Yes, I’m one of those people to whom yarn occasionally “speaks” as to what it wants to become … Cleaning up some yarn remnants this morning, a small amount of pink, ugly yarn crossed my path and went straight into the cat pad bin. “No, no, no!” it called out. “Pig me, pig me!” With a chuckle, and remembering the mention of pocket pals in the most recent post, I picked up that yarn and went to work.
15yds of any worsted weight yarn is all you need, and some black for the eyes and the nostrils. And if you don’t have all looms that I used, just substitute … you could even use all squares for a “square pig”!
The Jewel loom is so full of potential, it is hard to keep up with writing about it … consider this an “emergency” post, to help out some desperate fellow weavers in need, and to inspire others!
As previously mentioned, the jewel shape can be seen as a regular hexagon, with an equilateral triangle attached to it. An equilateral triangle is a triangle where all sides have the same length.
What if you just want that triangle piece, or that piece of the jewel in a separate, solid color? The answer is easy: Use a weaving needle as “bar” across the loom, then use a normal continuous strand weaving methods for triangles for the weaving. If you need some help with that, you can take a look at “Weaving a Triangle on a Square Loom” which follows the same idea.
Put the “bar” across the pins with the circles for a small triangle that will match in length the short sides of the Jewel loom.
Put the “bar” across the pins with the lines for a larger triangle that will match in length the long sides of the Jewel loom.
These two positions are a match to the jewels woven on that loom, but you can really place the bar anywhere you want for other projects.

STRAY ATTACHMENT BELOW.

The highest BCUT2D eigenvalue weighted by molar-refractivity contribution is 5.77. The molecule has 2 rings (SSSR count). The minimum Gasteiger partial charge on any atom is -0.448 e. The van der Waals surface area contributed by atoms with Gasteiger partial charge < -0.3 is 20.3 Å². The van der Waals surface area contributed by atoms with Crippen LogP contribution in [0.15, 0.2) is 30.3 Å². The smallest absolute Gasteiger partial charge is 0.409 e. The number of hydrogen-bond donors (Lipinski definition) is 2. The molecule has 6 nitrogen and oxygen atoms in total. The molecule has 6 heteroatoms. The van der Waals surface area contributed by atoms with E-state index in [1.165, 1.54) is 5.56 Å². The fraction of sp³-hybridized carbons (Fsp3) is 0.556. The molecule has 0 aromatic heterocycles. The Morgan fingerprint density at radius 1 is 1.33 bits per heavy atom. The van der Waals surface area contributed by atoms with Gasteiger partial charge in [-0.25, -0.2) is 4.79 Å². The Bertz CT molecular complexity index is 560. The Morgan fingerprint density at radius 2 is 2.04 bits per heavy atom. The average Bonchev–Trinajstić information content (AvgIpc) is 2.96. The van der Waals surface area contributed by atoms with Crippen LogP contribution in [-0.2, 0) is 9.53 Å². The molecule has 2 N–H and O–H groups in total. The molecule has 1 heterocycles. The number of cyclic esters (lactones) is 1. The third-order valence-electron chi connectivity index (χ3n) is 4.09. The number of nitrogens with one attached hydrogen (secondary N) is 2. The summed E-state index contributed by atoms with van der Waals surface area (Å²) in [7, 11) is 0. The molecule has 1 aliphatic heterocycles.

What to do with those triangles? Well, the small triangle gives you the tip of a jewel shape in a different color.
Quickly join the pieces together, using the mattress stitch.
But you can use those triangles also on their own … six triangles make a hexagon!
You will also see in future projects how you can use the large triangle as a “filler” in certain designs.
If you have any questions about weaving triangles on the Jewel loom, please contact us!
When Laia sent me a few pictures for her introduction, I was spellbound by the beautiful colors, the crisp fibers, and the meticulous crafting …
Meet Laia, who will be hosting TT22 during the month of May!
Laia lives and works in Portland, Oregon, and her two cats Westley and Rory are very generous and share their apartment with her.
And yes, Laia loves photography!
From a fiber perspective Laia is best known for her inkle and tape loom weaving, but she also knits, spins, and weaves tiny tapestry.
She added pin loom weaving during summer 2020 “because of pandemic boredom”, and since then she has made numerous projects from flower dish cloths to a flower cowl and a butterfly blanket. One of her ongoing projects is her “epic” sock scrap yarn blanket …
Coming up next … Laia plans to welcome TT22 with some yarn from Portland-based dyers …
You can follow TT22’s stay with Laia this month on Instagram (Whaledaughter), and also get inspired by some of Laia’s beautiful handicrafts on Ravelry (Saberpirate).
(Photo credits: All photos by Laia. Used with permission. All rights reserved.)
Congratulations! Laia Robichaux from Portland, Oregon, will be our host for the month of May!
Charlene is all excited … is TT22 going to see that HUUGE mountain?
And will TT22 be traveling across the country in a covered wagon like during Oregon Trail days?
Dreams are popping up …
But Charlene is a responsible turtle … she uses one of her Audible credits so that she can listen to a story about the Oregon Trail, thinking of TT22, while helping with polishing more Jewel looms … she knows that a lot of people are waiting. She does her best that there will be more looms ready soon … VERY soon …